FIG. 5 shows the use of a main RAM having a sine function lookup table and a first DAC, cooperating with a correction RAM having a correction lookup table and a second DAC, to produce a higher fidelity output sine wave than curve 124 of FIG. 4, as will now be described in more detail.
In FIG. 5, data from the pipelines of the phase accumulator are at terminals 66", 68", and 70". The are connected to input terminals of a RAM sine lookup memory bank 126 and of a RAM correction lookup memory bank 128. These memory banks are addressed by that data, and they deliver up data that are the contents of the addresses. Output data from the sine lookup bank 126 are communicated to a fundamental sine DAC 130, and output data from the correction lookup table 128 go to a correction DAC 132.
In the case of the output from DAC 132, a resistor 134 is inserted in series, in order to attenuate its signals relative to those of DAC 130. The outputs of DACs 130 and 132 are additively combined following that attenuation, at a terminal 136. This terminal drives the output filter 108, (FIG. 2), which preferably has a different transfer characteristic in the case of this embodiment.
Operation of the embodiment of FIG. 5 is as follows: When, during setup, a sine lookup table is loaded into the main memory 126, the correction lookup table is also loaded, into the second memory bank 128. The correction lookup table RAM 128 and its auxiliary DAC 132 are a form of active filter, that interjects a corrective signal component to cancel the distortion, before the output filter 108 even receives the signal.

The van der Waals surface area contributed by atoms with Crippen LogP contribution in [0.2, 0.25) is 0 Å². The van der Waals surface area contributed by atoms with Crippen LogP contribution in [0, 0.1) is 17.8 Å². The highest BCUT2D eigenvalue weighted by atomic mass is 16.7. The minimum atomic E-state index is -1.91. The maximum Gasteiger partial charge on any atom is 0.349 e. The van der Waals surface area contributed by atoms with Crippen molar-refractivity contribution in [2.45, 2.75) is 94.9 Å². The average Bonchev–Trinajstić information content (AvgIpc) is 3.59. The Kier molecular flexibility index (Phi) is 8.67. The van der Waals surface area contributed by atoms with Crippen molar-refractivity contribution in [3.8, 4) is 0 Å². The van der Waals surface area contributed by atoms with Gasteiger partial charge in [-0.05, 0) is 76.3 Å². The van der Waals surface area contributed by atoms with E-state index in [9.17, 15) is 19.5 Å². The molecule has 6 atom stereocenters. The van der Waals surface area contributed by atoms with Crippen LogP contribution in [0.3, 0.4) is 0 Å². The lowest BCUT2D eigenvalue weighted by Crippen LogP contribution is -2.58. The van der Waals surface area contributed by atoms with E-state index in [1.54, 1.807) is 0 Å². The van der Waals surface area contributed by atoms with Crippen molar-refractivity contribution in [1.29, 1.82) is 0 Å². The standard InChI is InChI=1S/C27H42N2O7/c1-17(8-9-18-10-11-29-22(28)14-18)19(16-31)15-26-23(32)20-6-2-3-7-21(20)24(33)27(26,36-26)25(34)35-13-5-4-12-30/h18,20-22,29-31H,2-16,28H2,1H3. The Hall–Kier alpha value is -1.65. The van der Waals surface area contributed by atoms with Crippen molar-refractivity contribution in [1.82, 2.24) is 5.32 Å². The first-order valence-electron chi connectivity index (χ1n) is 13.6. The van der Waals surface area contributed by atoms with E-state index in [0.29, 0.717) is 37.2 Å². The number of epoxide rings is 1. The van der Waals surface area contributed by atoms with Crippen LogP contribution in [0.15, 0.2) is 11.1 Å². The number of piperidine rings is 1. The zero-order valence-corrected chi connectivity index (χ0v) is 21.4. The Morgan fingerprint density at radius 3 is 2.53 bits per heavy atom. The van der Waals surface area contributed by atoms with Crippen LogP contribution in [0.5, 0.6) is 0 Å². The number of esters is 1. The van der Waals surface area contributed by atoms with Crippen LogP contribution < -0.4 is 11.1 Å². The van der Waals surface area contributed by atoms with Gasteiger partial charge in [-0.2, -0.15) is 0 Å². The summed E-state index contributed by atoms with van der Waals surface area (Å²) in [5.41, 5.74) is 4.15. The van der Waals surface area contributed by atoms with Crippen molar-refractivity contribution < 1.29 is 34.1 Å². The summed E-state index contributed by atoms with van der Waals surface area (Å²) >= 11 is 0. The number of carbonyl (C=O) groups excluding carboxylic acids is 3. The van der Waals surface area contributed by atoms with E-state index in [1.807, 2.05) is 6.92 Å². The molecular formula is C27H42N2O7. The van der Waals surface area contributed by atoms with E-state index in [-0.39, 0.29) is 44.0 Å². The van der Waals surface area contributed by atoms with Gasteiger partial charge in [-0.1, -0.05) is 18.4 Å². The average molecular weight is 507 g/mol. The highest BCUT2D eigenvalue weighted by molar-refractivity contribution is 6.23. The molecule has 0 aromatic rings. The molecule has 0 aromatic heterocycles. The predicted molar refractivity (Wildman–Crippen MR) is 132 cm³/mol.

Values for use in the correction table can be ascertained by mathematical analysis or empirically. As an example of an empirical approach, the correction channel can be temporarily disabled, and the output of the main DAC 130 recorded, (or the output of the filter 108). The deviations of the recorded output from the desired waveform can be measured, point by point (corresponding to the addresses where data are stored in memory 126), and the deviations can be entered, with the opposite sign, in the correction lookup table 128. For routine operation the correction channel is then enabled; the combined output of DACs 130 and 132 is closer to the desired waveform than is the output of DAC 130 alone.
A compromise correction table can be used, to serve in common for a plurality of desired frequencies. Moreover, a plurality of correction lookup tables, automatically selected by an addresser/decoder of the type shown in FIG. 3, can select a lookup table appropriate for a frequency group of which the desired output frequency is a member. The selected correction table can be employed with a single main lookup table 130.
Alternatively, the embodiment of FIG. 3 can be used together with a multiple version of the embodiment of FIG. 5, so that both a plurality of main lookup tables and a plurality of correction lookup tables can be optimally correlated with output frequency ranges. Such a combination of embodiments results in even greater fidelity in the output signal than is achievable by either embodiment alone.
Although the invention has been described by a single preferred example, its concepts can be employed in a variety of embodiments. The scope of the invention is defined by the claims.
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Effective date: 19950712